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Indrajeet Kumar, M Phil 2014, CDS.

A Review
The Economic History of India, 1857 to 1947; by- Tirthankar Roy
Right through this write up my immediate objective is to briefly summarise the major
events of Indias economic history before independence. Under this endeavour, I will present
glimpses of two hundred years old British imperialism in India and its consequences in economic
history of India. Period from 1757 to 1857 under the Company rule and later from 1858 to 1947
as Crown rule of Britain over India1 will be the major focus. Thereafter, I will summarise the events
in statements under different thesis of economic history of British India.
In first section, I will mainly concentrate on present rhetoric of Indias economic history
followed by Indias economic history before independence in literature. It is further imperative
enough to know that, what was the economic activities century before the British rule in India,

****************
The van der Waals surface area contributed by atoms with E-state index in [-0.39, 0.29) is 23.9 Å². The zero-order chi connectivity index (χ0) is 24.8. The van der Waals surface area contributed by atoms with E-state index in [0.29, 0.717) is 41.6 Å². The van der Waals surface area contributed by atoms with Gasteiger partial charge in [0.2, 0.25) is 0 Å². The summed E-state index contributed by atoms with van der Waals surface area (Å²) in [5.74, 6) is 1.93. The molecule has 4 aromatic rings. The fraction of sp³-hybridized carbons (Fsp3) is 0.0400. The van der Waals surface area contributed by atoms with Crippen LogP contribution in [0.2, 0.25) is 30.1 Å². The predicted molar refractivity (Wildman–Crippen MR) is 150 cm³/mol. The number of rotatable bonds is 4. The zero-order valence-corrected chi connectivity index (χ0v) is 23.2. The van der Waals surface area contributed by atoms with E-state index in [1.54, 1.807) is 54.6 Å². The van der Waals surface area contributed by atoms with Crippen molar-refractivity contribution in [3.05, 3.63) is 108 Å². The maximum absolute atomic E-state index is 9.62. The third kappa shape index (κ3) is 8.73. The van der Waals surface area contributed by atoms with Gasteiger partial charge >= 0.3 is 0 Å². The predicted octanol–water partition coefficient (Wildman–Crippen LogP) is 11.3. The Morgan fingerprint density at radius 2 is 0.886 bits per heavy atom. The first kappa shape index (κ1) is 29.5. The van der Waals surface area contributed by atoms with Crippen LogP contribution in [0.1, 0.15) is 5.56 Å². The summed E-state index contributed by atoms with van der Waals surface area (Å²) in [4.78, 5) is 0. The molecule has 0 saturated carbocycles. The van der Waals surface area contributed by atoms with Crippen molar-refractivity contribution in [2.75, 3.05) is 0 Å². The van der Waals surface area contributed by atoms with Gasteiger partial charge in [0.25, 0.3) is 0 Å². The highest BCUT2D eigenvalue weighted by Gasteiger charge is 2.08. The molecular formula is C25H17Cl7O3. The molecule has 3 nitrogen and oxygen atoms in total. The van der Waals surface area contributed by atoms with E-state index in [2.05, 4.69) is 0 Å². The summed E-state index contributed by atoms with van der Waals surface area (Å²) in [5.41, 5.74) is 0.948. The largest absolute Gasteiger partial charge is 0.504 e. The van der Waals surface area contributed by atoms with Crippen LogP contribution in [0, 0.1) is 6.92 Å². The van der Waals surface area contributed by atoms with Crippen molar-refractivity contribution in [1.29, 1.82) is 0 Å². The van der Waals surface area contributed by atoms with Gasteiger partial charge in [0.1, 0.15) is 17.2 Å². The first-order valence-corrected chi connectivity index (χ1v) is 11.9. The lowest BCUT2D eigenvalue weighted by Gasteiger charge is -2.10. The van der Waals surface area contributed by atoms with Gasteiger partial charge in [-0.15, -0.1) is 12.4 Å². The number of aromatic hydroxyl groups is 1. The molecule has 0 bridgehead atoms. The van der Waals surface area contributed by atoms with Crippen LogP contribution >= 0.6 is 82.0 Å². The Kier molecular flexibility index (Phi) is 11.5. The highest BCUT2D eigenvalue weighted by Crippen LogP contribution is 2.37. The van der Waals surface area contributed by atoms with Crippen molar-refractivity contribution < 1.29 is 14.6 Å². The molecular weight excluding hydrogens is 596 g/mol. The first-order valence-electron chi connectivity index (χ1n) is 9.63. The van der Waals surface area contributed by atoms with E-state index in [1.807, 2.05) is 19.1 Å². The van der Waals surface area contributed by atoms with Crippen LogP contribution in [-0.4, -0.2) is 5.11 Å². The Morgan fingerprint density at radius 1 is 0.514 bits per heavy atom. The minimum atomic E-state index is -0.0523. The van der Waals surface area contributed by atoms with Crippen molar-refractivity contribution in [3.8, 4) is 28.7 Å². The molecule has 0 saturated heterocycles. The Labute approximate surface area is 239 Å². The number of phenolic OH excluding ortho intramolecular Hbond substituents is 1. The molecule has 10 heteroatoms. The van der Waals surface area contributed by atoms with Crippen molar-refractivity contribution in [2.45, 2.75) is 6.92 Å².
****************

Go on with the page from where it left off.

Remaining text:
which played as a launching pad for Indias colonisation under Britain. As agriculture has been the
legacy of Indias economic history, that has struggled to transform the same into industrialisation
based on agricultural inputs such as-cotton textile. Therefore, agriculture and industry are the
major areas to be looked into. Capital flows and trade are the economic indicators of integration
of home economy with the rest of the wold, which will be taken as an indicator of globalisation of
British India. Finally, it is growth that maters, so growth during British India will be the gauging
tool of success and failure of British India policies at economic front.
A brief review of economic policies of British rule in India
Economic historians concern of Indias economic history primarily revolves around the
three major questions, that is- how large, of what nature and how lasting was, the impact of British
rule in India was! The two competing view that has empirical and theoretical foundations areorientalists and Indian nationalist view. Orientalists2 claim of bringing modernity in India by
British Empire has equally been contested by Indian nationalist view of development of under
development through exploitative laissez fair policy by imperialist regime and thus a continuum of
persistence poverty3. Results of this colonial hangover can well be felt after independence as a
strong sentiment against foreign trade and investment and statism. Statism, the role of a welfare
state, was a colonial retreat lasted until mid-eighties, and there after a paradigm shift in early

India before independence including India, Pakistan, and Bangladesh.